I believe Western Medicine is ignoring the emotional state of many couples undergoing treatment for infertility. Read my other article on depression in men.
Western medicine is only starting to understand the physical effects on men undergoing the emotional struggle with infertility. The Mayo Clinic has found headaches, heart disease, digestive problems, fatigue, irritability and low libido are often related to depression in men. We are only starting to understand the effects of depression on sperm quality.
For many reasons – down playing symptoms, reluctance to discuss issues and failure to understand depression in men – men are often under diagnosed for depression.
What’s the issue with infertility and depression in men? In this brief research article, men with major depression were found to lower pregnancy rates.
The article doesn’t mention how depression is interfering with conception.
In my experience a deep cross over of hormone imbalances and depression exits. Which came first? We will never know.
As a simple example: low testosterone in men can cause depression, fatigue, irritability, poor libido and sperm count. Studies discovered men with depression will generally have lowed testosterone. Western medicine doesn’t fully understand the connection between depression and hormones, but it is acknowledged that there is a profound effect linking the two.
What’s the take away message? Emotional health is important when a couple is faced with conception issues. Depression can impact a man’s ability to be fertile, his emotional heath is important and he should seek support.
Ladies, as we know men are good at concealing their emotions but you probably have a good sense of who he is. If you feel something is off with him, try to talk with him and see if he willing to get assistance.
Acupuncture and Chinese herbs are excellent in balancing hormones and improving sperm quality.
Major depression, antidepressant use, and male and female fertility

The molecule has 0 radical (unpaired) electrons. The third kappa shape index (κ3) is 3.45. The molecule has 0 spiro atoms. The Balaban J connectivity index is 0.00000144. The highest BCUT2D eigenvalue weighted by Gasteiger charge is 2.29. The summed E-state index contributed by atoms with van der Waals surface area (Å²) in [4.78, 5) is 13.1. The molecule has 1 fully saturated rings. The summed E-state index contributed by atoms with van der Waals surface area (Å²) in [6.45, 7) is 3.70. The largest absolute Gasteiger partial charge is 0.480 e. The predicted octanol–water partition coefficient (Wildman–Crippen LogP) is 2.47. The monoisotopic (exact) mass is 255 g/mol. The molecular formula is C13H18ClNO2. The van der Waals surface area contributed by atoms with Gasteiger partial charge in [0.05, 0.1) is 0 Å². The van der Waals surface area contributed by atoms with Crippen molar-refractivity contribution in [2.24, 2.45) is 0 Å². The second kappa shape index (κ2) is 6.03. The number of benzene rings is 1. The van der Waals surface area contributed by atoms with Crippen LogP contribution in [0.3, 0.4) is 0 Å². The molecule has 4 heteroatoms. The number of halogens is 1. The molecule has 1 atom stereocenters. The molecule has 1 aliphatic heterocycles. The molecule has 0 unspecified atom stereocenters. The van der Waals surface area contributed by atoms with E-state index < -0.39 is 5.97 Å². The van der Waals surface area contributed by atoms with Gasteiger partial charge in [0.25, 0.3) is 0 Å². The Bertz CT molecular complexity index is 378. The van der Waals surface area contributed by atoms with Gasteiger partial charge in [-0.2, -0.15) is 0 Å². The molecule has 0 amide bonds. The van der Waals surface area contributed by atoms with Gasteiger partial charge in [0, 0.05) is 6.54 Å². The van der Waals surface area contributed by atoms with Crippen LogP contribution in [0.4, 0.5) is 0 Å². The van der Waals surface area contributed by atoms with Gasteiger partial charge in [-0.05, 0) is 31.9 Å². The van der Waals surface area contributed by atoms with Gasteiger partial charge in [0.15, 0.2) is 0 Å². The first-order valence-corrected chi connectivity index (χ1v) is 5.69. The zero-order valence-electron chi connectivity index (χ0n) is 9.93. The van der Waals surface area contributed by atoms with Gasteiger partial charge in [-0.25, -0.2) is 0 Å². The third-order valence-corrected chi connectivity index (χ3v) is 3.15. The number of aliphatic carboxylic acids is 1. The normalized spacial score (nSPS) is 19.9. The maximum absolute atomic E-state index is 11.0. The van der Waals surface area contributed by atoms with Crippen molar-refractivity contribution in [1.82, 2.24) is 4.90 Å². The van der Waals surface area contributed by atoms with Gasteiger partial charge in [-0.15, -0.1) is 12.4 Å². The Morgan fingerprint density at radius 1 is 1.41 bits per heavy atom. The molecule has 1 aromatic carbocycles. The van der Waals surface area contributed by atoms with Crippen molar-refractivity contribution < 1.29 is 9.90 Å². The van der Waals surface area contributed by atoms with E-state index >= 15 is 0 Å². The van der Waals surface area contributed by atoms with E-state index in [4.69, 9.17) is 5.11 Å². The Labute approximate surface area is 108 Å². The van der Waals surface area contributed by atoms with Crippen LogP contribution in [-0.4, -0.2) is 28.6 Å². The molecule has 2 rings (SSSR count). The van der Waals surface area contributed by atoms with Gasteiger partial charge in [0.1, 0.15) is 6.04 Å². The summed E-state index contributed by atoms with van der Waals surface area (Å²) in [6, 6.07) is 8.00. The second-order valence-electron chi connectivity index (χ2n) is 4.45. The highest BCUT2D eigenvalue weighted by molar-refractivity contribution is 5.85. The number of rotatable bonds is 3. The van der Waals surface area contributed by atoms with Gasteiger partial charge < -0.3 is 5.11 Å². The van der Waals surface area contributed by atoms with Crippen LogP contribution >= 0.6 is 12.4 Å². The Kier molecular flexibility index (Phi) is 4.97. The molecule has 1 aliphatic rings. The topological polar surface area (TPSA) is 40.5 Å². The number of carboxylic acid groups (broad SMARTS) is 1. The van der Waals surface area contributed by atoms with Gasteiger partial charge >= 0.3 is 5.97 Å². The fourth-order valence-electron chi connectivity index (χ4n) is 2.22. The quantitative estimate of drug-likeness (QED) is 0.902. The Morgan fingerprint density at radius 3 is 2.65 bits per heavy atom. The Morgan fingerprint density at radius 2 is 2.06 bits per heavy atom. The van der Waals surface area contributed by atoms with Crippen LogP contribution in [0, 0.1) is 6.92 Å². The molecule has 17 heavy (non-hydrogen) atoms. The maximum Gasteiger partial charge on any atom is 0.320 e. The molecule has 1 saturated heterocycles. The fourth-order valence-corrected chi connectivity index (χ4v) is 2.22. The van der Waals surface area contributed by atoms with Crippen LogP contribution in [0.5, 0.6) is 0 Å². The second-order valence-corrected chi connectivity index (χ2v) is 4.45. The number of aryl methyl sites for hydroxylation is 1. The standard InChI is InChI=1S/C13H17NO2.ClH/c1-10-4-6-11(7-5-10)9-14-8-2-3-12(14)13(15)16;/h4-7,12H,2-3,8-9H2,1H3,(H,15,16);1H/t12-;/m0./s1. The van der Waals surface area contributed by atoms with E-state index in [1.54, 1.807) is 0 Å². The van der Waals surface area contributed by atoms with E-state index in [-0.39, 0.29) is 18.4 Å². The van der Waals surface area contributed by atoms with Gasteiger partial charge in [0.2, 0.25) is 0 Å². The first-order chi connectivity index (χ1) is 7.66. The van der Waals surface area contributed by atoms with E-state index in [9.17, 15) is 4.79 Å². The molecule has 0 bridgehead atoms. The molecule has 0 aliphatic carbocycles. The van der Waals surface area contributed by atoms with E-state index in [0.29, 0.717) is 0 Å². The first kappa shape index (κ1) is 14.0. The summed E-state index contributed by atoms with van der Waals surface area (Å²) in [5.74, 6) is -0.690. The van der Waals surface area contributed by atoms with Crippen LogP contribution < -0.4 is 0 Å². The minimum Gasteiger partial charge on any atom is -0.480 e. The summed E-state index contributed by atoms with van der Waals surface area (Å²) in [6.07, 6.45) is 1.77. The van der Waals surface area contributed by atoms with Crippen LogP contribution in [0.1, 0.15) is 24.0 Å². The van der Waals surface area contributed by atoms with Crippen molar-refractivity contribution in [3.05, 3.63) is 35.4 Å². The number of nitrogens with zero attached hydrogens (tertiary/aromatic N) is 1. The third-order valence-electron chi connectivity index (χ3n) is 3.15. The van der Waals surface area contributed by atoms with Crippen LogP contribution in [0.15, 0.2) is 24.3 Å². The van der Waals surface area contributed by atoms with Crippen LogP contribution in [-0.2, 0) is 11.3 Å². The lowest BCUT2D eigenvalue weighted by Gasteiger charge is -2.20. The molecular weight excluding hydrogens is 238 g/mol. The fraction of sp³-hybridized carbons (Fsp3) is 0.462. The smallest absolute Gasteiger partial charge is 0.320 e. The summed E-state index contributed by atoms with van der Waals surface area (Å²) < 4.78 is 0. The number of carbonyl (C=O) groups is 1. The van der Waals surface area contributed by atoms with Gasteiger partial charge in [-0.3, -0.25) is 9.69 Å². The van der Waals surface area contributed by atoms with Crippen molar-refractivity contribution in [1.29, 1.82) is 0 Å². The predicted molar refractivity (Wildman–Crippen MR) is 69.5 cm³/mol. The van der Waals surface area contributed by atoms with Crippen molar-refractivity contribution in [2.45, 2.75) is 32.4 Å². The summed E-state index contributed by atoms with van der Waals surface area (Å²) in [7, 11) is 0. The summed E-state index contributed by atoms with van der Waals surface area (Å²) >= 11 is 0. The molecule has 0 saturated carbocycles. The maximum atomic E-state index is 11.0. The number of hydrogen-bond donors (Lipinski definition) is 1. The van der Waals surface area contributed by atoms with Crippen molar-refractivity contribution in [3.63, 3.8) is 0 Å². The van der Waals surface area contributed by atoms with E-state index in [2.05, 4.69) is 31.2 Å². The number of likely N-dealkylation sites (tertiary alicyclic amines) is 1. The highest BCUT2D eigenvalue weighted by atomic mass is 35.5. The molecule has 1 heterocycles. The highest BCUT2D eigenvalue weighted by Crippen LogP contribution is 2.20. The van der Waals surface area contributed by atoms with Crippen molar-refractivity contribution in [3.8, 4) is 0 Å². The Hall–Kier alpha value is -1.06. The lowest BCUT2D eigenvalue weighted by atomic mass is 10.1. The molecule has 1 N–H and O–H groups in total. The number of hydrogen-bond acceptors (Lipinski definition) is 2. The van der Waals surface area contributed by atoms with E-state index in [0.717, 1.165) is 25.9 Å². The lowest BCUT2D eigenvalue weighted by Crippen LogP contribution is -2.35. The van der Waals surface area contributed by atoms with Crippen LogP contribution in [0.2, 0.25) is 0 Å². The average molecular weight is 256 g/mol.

Emily A. Evans-Hoeker – Department of Obstetrics and Gynecology, Virginia Tech Carilion, Carilion Clinic, Roanoke, Virginia, et all.
To determine if maternal major depression (MD), antidepressant use, or paternal MD are associated with pregnancy outcomes after non-IVF fertility treatments.
Participants in two randomized trials: PPCOS II (clomiphene citrate versus letrozole for polycystic ovary syndrome), and AMIGOS (gonadotropins versus clomiphene citrate versus letrozole for unexplained infertility).
Female and male partners completed the Patient Health Questionnaire (PHQ-9). Female medication use was collected. PHQ-9 score ≥10 was used to define currently active MD.
Main Outcome Measure(s)
Primary outcome: live birth. Secondary outcomes: pregnancy, first-trimester miscarriage. Poisson regression models were used to determine relative risks after adjusting for age, race, income, months trying to conceive, smoking, and study (PPCOS II versus AMIGOS).
Data for 1,650 women and 1,608 men were included. Among women not using an antidepressant, the presence of currently active MD was not associated with poorer fertility outcomes (live birth, miscarriage), but rather was associated with a slightly increased likelihood of pregnancy. Maternal antidepressant use (n = 90) was associated with increased risk of miscarriage, and male partners with currently active MD were less likely to achieve conception.
Currently active MD in the female partner does not negatively affect non-IVF treatment outcomes; however, currently active MD in the male partner may lower the likelihood of pregnancy. Maternal antidepressant use is associated with first-trimester pregnancy loss, which may depend upon the type of antidepressant.